25 June 2007

Teach Me, TV!

So I've decided that when I don't have time to write lengthy, essay-style posts, I won't just post nothing. I mean, I prefer writing the longer pieces, but it's not always possible, you know?

For now, let me give you my third quickie in less than 24 hours. And I don't mean it like that, dirty.

Anyway... Andrew and I are going to Maine in a few weeks, and I know that the capital of Maine is Augusta. But do you know why I know? Not because of anything I learned in school. No, I know the state capitals because I once decided to memorize the song "Wakko's America" from Animaniacs. This was several years after I had supposedly learned the capitals in elementary school, but the mnemonic device that stuck was the one learned during my wasted middle school afternoons.

So in case you have a hard time remembering things like "Bismarck" or "Frankfurt," just take a few minutes to enjoy the following. It'll change you for the better, just like every cartoon ever made.


A New Way to Read "I Totally Hear That"

I am pleased to announce a new feature here at "I Totally Hear That." Now you can...

... search by subject!

I've finally gone through and added labels to all my posts, so now if you want, you can see everything I've had to say on the subject of, say, "Pop" or "Rock."

All the labels are listed on the right of the blog, so feel free to click away. And in case you're wondering, "Greatest Hits" are the posts I most enjoy.

24 June 2007

It's Glamazon time

Update: I'm not on jury duty anymore. Having not been assigned to a trial--or even called out of the juror's lobby--my involvement with our legal system will now once again be limited to living with an ADA and watching episodes of "Law & Order: Original Flavor."

Update the Second: Did you know that the current number one show on American television is "America's Got Talent?"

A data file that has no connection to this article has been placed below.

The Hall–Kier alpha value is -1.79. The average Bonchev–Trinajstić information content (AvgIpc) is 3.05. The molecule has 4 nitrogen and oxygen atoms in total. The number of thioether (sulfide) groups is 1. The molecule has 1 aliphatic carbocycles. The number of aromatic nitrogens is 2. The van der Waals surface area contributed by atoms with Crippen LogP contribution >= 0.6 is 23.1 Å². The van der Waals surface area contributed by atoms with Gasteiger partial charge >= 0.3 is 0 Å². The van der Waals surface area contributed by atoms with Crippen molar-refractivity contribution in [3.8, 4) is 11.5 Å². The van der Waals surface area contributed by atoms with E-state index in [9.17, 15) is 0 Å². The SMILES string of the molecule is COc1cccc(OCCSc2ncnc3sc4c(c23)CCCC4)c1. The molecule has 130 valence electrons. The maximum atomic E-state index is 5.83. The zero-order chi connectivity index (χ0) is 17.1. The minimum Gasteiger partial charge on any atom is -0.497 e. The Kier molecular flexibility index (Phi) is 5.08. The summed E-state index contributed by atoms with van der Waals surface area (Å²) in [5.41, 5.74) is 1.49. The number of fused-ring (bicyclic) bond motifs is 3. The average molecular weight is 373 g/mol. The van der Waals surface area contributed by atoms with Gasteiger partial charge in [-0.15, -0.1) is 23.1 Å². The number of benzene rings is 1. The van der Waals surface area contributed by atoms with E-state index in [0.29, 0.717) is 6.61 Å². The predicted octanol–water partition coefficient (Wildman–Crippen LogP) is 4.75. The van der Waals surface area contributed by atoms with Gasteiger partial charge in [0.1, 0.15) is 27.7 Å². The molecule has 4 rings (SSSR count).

And did you know that you really need to watch this week's episode?

Why? I'll tell you why. Because of The Glamazons.

A New York-based quartet of singing divas who pride themselves on being plus-sized and fabulous, The Glamazons will make their first appearance on "America's Got Talent" this Tuesday, June 26.

And why is this exciting? Because Andrew--yes, my Andrew--is arranging all their music. I won't give away anything else about what's going to happen, but suffice it to say that everything the ladies sing on the show will bear the genius stamp of New York's finest vocal coach and arranger. Okay, maybe I'm biased. But really, I'm not. He's the best.

Plus, Andrew's brother Dave is doing all The Glamazon's orchestrations.

So get your DVRs fired up, because it's time to record this series, y'all.


22 June 2007

In Most Cases, I'd Sink

What's that smell? Is it peaches in autumn? Is it burning hair?

No... it's my civic duty!

That's right: I'm coming to you live from jury duty. I've never been called to do this before, but so far it seems like most government-related experiences I've had. Same waiting. Same uncomfortable chairs. Same person behind me with the loud, nasally voice.

To those of you who have been jurors, let me ask: Did you see the same video that I did? Because when I first arrived--at 8:30, having gone to bed at 3:30--I got to watch this amazing film about the history of the jury system. It starred Diane Sawyer and Ed Bradley of "60 Minutes." Even better, it also starred a group of actors who were recreating a Medieval "Trial By Ordeal."

The scene: In a perfectly ancient forest by a perfectly ancient stream, a group of peasants carry a bound and gagged man to the water's edge. Bradley's voice over tells us he's been accused of a crime, so he's being tossed into the drink. If he's guilty, he floats. If he's innocent, he sinks.

(Side note: Whoa! They just called another round of jurors to the empaneling room! I swear, my heart races every time they do that. It's like they're calling out the names of the people who have to kickbox with the grizzly bear.)

Anyway, they chuck the guy into the stream, and then there's a tense pause. We see the surface of the water, followed by extreme close-ups of nervous villagers.


And still, the guy stays submerged.

Then the head villager--the one in the three-cornered hat--gives an affirmative jerk of his head and... rejoice! Two chaps splash into the drink and rescue our innocent hero.

"Was this fair and impartial justice?" Bradley asks. "They thought so."

Aside from the word "awesome," here are some things I thought while watching this movie:

(1) I bet at least half of those villagers have M.F.A.s in acting

(2) Where was this filmed? Is that water clean?

(3) I wonder if they made the actor stay underwater for a really long time, just to see if he really was innocent.

(Side note: Man! Eric Quinones really needs to get to room 285. They've paged him a thousand times.)